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Old 22nd March 2005, 01:24 AM   #9
GM is offline GM  United States
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Greets!

It's the minimum. If there's angles to avoid, I've never read anything about them, though in thinking about it....... if the 'horn' was excited in the BW where the included wall angle began controlling directivity then standing waves will develop across the terminus, so at this point the 'wings' would need to be flared out at a minimum of twice whatever the angle is, same as a CD lens. That, or provide enough absorption around the rim of the terminus to damp them.

Unless you have very long, widely spaced 'wings' though, this won't be an issue since the 'horn' won't be long enough to support the terminus' DI frequency, so if he was talking specifically about OB 'wings' I can't think of any problematic angles, or why they would be, other than those < 1/6.

You want good damping on the 'wings' (not baffle!) so there will be a rapid decaying of the reflections, ergo plywood is going in the wrong direction. Mass is where it's at, so glue something really lossy like super cheap/crumbly particleboard or that pressed cardboard insulation paneling (can't think of the trade name at the moment, my 'camera' ran out of 'film' over a decade ago) to the inside areas to offset the glue's and plywood's rigidity.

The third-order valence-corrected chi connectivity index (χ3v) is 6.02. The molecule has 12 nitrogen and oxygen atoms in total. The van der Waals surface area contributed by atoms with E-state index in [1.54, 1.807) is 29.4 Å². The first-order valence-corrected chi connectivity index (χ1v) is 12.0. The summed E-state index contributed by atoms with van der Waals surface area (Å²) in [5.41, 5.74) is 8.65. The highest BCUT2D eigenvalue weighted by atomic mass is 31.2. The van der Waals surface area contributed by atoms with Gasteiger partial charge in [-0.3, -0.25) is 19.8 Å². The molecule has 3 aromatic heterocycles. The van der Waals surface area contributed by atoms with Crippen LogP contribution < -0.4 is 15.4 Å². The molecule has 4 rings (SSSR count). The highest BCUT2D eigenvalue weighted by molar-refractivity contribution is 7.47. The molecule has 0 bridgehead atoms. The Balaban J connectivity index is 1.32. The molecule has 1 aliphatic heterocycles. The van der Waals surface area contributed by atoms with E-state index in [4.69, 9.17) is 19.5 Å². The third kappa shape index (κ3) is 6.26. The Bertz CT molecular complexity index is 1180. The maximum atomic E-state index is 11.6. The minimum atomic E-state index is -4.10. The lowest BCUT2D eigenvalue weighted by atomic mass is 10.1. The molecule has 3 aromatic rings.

GM
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Old 22nd March 2005, 02:43 AM   #10
johninCR is offline johninCR  United States
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GM,

I don't understand why damping these panels is more important than with a box speaker. There's much less pressure and less reflections. Is it because the terminating edge doesn't have the structural support of a corner like a box has?

Since the driver has an Fs of 50hz and I don't want to apply much power below that anyway, I'm only going to go with 12-15" of depth. That will give me an effective baffle width equal to a 50-60" wide flat baffle, so I should get solid bass down to 50hz with a shallow cavity.